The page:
A trip to the coast for stormwatching is a lesson in coming prepared (with other things to do).
KALALOCH, Jefferson County — The weekend forecast: low 50s with a 79 percent chance of showers for both days. My first thought: perfect.
Sunny skies had thwarted my last attempt to visit Kalaloch Lodge, which in winter and early spring is an ideal stormwatching destination on the Olympic Peninsula. This time, I wanted to trade Seattle’s drizzle for the coast’s more dramatic weather. I crammed a bag with “performance” garments — a fleece jacket, rain shell, wool socks, hat and waterproof hiking shoes. My roommate did the same, and we hit the road with our two dogs in the back seat. Most of Olympic National Park is off-limits to dogs, but the lodge and some nearby beaches permit them on leash.
Kalaloch Lodge is a salty, shingled two-story affair on the peninsula’s west coast that sits right alongside Highway 101. Behind the back deck, the land falls off sharply to where the muddy Kalaloch Creek runs into the Pacific. On this rainy Saturday, the sky, ocean, and beach stacked up in layers of pale browns and grays, with misty evergreen silhouettes framing our view.
The lodge itself has a handful of rooms, but most guests stay in one of the cabins lined up on a cliff facing the ocean. None have Internet, television or phones. The “Bluff Cabins” are closest to the edge and have large windows with unobstructed views of the surf. Ours, a small wood-paneled studio with a queen-sized bed, a futon and a kitchenette gave me a jolt of summer-camp nostalgia. The tiled floor was an anxiety-free touch for travelers with damp and sandy dogs, but made me wish I had packed cozy rubber-soled slippers.
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On Saturday, a dog-loving employee at the front desk directed us to the more-deserted stretch of beach — a short walk north on the side of the highway, then left into the woods on a gentle hiking path. Getting onto the beach required scrambling over slippery, bleached-out driftwood. We did not see any evidence that a storm was coming any time soon, but the dogs were cold, and we were hungry, so we headed back.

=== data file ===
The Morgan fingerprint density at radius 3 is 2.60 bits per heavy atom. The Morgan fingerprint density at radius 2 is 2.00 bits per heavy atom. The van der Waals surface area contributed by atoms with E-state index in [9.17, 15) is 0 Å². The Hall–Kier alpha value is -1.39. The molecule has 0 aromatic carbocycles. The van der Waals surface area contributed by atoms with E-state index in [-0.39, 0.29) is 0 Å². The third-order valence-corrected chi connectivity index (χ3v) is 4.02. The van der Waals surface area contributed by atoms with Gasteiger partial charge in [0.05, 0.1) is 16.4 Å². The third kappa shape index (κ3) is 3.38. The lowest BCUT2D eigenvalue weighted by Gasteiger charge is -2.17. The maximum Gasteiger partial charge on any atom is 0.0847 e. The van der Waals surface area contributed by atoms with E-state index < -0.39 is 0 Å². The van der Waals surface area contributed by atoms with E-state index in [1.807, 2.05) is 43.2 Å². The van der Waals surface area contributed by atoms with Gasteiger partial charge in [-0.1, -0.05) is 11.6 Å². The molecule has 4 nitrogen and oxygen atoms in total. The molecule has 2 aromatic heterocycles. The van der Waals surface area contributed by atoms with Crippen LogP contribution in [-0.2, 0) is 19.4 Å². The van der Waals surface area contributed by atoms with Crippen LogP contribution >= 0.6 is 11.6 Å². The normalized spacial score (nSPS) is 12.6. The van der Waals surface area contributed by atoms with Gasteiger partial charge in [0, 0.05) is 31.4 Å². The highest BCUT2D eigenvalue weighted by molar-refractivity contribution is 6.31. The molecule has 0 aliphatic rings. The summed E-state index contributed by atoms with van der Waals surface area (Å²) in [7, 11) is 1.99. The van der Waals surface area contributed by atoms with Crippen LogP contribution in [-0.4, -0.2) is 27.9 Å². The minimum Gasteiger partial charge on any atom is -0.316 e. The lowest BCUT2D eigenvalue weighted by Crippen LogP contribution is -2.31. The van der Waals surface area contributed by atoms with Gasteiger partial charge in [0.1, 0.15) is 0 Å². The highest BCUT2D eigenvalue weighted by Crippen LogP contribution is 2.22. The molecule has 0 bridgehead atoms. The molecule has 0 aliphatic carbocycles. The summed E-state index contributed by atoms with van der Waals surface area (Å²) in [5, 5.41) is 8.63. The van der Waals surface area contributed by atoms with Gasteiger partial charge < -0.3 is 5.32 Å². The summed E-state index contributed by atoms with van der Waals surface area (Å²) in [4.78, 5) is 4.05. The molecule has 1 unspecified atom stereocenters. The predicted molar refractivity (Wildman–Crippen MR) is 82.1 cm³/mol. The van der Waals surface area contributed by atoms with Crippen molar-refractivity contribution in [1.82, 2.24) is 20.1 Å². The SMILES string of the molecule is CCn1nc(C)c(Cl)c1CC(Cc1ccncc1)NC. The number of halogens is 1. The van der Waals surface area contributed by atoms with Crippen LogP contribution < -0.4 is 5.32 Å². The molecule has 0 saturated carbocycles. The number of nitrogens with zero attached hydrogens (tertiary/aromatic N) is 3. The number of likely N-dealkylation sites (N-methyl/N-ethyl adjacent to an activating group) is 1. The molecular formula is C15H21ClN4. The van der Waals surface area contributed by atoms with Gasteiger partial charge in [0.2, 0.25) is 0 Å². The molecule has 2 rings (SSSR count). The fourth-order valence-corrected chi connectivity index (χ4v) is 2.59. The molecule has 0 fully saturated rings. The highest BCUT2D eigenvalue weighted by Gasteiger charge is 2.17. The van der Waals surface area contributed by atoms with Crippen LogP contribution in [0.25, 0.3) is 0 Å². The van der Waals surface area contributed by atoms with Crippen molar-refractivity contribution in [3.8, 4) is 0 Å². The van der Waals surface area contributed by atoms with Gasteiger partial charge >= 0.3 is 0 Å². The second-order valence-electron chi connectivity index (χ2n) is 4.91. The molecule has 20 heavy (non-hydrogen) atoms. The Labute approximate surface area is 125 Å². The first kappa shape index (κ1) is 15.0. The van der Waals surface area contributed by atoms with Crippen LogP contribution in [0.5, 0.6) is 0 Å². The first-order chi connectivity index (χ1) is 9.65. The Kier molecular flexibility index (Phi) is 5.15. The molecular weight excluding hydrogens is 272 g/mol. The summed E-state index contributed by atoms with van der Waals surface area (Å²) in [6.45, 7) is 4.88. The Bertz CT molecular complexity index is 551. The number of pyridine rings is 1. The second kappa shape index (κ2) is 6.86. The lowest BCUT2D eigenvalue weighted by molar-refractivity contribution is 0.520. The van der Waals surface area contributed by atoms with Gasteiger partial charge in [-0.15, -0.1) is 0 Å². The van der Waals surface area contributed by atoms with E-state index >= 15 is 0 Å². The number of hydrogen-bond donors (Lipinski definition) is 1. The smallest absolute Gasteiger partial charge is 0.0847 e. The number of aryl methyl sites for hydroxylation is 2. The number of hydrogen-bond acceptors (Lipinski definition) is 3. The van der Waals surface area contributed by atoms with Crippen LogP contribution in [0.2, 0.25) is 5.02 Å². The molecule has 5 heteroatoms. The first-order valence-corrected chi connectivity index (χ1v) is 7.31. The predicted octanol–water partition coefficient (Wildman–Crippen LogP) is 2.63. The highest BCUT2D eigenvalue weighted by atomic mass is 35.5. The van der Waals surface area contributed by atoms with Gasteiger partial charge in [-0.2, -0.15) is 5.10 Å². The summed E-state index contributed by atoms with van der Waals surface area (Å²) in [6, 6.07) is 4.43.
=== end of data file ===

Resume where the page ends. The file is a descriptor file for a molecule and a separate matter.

At the lodge’s restaurant, we scarfed down cups of thick New England clam chowder (very good, $5.25), and fried fish ($15) and clam strips ($10). We peppered our waitress with questions about nearby attractions and other options for dinner, only to learn that the nearest was Quinault Lodge, a hotel operated by the same company as Kalaloch, but 32 miles away. What about Forks, the town best known as the setting for the popular “Twilight” vampire books for teens? Her face twitched a little at the idea that we might drive 36 miles in the opposite direction for a meal there, so we let it drop.
Back in our room, we read and waited for the weather. I tried researching our next move, but we couldn’t get signals for either Verizon or AT&T for our smartphones and laptop. What did people do before the Internet? My guess is they took a lot of naps.
At some point in the night, I heard a rumble of thunder. My roommate, a lighter sleeper, reported that the storm stayed in the distance. So much for stormwatching.